Most people are familiar with the notion that a mayor is the chief executive of a city. Nevertheless, my experience is that my friends and neighbors are less familiar with the nuances associated with the particular powers and duties of a mayor in varying forms of city government.
How can local governments better communicate their role in the everyday lives of the community?
It is important for local government practitioners to communicate the intersection of local government operations and the everyday lives of citizens. I believe local government functions touch everyday life more than any other government function experienced by citizens. Parks, schools, water, sanitation, public safety, and transportation infrastructure are the government services that people rely on most on any given day. All of these services are typically local government services.
Would you encourage your family and friends to consider a career in local government?
Yes, it is extremely gratifying to be able to say that your job is improving the community where you live.
Hypothetically, if we find ourselves interviewing for a job in front of you, talk about three steps we can take to make a good impression.
- Dress professionally. I know this is the era of the “no collar workplace”, but the very first impression you make in an interview is always how you present yourself.
- Know the position. While everybody brings their own unique skills and abilities to a job, there are certain core competencies associated with every position that are important to the organization. Know what those are and how you meet them.
- Tell me what makes you the best applicant. Several applicants typically meet the minimum standard for a job. The person that gets the job is the person that distinguishes themselves as having the most to offer the organization. You are your best advocate.
Mentoring is such an important part of local government. Name three of your mentors.
- Marty Wiseman (my daddy) sparked my interest in local government.
- Carl Stenberg was my research advisor and mentored me in graduate school.
- Mayor Johnny Dupree is the longtime mayor of Hattiesburg, MS and someone I often call on for advice.
(Complete the sentence) In 2018, local government will be …………
Even more focused on quality of life issues than it is today. Millennials are attracted by the lifestyle amenities a community offers more than their predecessor generations. That is dramatically changing the focus of local government.
- Officials unveil city hall design
- Starkville Mayor Parker Wiseman Gives Democratic Response to Bryant ‘State of the State’
- Starkville: First MS City to Recognize Gays/Lesbians with Resolution
- A mayor 15 years in the making
- For Wisemans, politics is all in the family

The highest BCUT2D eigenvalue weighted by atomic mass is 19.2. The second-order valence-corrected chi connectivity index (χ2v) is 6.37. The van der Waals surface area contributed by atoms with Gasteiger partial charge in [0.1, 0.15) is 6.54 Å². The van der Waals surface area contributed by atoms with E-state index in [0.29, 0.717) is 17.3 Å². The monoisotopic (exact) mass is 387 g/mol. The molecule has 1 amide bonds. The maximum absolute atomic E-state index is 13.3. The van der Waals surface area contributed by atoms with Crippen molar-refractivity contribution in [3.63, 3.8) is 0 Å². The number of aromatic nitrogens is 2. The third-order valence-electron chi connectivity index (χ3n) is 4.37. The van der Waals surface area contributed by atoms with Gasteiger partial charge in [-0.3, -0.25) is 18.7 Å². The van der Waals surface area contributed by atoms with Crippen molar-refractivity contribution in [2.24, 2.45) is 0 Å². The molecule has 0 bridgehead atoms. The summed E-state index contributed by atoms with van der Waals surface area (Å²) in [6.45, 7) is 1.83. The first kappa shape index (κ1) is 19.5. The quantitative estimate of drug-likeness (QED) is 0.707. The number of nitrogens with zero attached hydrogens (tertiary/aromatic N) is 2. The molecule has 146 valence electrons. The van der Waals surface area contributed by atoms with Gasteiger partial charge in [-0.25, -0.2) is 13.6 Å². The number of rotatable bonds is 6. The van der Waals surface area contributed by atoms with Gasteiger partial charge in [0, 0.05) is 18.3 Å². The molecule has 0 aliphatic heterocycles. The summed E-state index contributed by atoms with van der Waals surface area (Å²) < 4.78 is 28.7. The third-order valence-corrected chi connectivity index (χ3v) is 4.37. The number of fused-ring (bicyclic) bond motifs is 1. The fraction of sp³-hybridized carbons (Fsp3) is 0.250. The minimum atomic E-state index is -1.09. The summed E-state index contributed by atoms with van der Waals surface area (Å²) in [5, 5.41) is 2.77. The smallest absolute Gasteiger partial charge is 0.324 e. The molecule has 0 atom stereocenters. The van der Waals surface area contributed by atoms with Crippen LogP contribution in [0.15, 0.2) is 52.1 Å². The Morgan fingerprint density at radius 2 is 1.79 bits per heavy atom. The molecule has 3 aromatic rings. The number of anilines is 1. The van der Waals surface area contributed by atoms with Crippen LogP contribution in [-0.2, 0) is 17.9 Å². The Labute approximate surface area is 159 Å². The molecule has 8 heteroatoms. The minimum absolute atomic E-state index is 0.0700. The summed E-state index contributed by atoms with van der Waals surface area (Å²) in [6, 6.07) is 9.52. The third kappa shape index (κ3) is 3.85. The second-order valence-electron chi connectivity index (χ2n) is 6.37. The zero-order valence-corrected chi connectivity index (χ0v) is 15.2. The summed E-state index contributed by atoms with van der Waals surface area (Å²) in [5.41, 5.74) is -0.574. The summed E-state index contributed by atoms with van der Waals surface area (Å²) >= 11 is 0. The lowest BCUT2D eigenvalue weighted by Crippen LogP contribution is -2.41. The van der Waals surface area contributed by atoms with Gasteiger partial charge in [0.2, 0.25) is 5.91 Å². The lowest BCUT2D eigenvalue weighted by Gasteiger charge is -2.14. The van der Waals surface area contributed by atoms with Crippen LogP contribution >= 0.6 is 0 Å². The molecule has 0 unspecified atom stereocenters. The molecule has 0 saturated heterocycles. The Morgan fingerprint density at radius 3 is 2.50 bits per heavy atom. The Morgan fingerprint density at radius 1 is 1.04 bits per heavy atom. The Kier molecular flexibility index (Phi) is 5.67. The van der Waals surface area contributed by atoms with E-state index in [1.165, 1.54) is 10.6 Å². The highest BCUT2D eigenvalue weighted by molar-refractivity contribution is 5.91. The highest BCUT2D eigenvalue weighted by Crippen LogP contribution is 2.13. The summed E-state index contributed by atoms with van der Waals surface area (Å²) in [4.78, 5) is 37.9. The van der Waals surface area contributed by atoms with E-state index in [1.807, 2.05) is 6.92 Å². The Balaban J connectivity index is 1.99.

- On Campus with the Carolina MPA Program
50 Nifty Profiles
- OH: Jim Lenner, Village of Johnstown, Village Manager
- SD: Robert W. Wilson, Minnehaha County, Assistant Commission Administrative Officer
- IL: Greg Stopka, Alliance for Innovation
- WI: Kevin Lahner, City of Burlington, City Administrator
- MO: Andy Morris, City of Moberly, City Manager
- WI: Andy Pederson, Village of Bayside, Village Manager
- AL: Sam Gaston, City of Mountain Brook, City Manager
- CO: Robb Kolstad, Management and Budget Director, City of Thornton
- OK: Larry Stevens, City of Edmond, City Manager
- FL: Lee Feldman, City of Fort Lauderdale, City Manager
- GA: Peggy Merriss, City of Decatur, City Manager
- MO: Jennifer Gray, City of Des Peres, Assistant City Administrator
- NE: Larry Burks, City of Bellevue, Assistant City Administrator
- TX: Amy Buckert, City of Balcones Heights, City Administrator
- NC: Eric Peterson, Town of Hillsborough, Town Manager
- MD: Laura Allen, Town of Berlin, Town Administrator
- IL: Randy Recklaus, Village of Clarendon Hills, Village Manager
- NC: Mitchell Silver, City of Raleigh and American Planning Association
- IL: Patrick Rollens, Village of Oak Park, Social Media and Communications
- KY: Laura Milam Ross, Kentucky League of Cities
- AZ: Gabriel L. Engeland, Town of Gilbert, Assistant to the Town Manager
- SD: Sean Pederson, City of Canton, City Manager
- MI: Clay Pearson, City of Novi, City Manager
- WA/UT: Jon Amundson, City of Richland, WA and City of Orem, UT
- CA, FL, OR: Douglas Ayres, Former City Manager of Inglewood (CA), Melbourne (FL), and Salem (OR)
- California: Brian Angus, Fresno Economic Opportunities Commission, Chief Executive Officer
- Washington/California: Julie Underwood, Shoreline City Manager
- NY: Jay Gsell, Genesee County, County Manager
- SC: Katherine Hendricks, City of Pickens Administrator
- CO: Tim Gagen, Breckenridge Town Manager
- UT: Rick Davis, West Jordan City Manager
- WA: Doug Schulze, Bainbridge Island City Manager and WCMA President
- IA: Geoff Fruin, City of Iowa City, Assistant to the City Manager
- CT: Roger Kemp, Former City Manager and Current President, Kemp Consulting
- AR: Jeff Dingman, Fort Smith Deputy City Administrator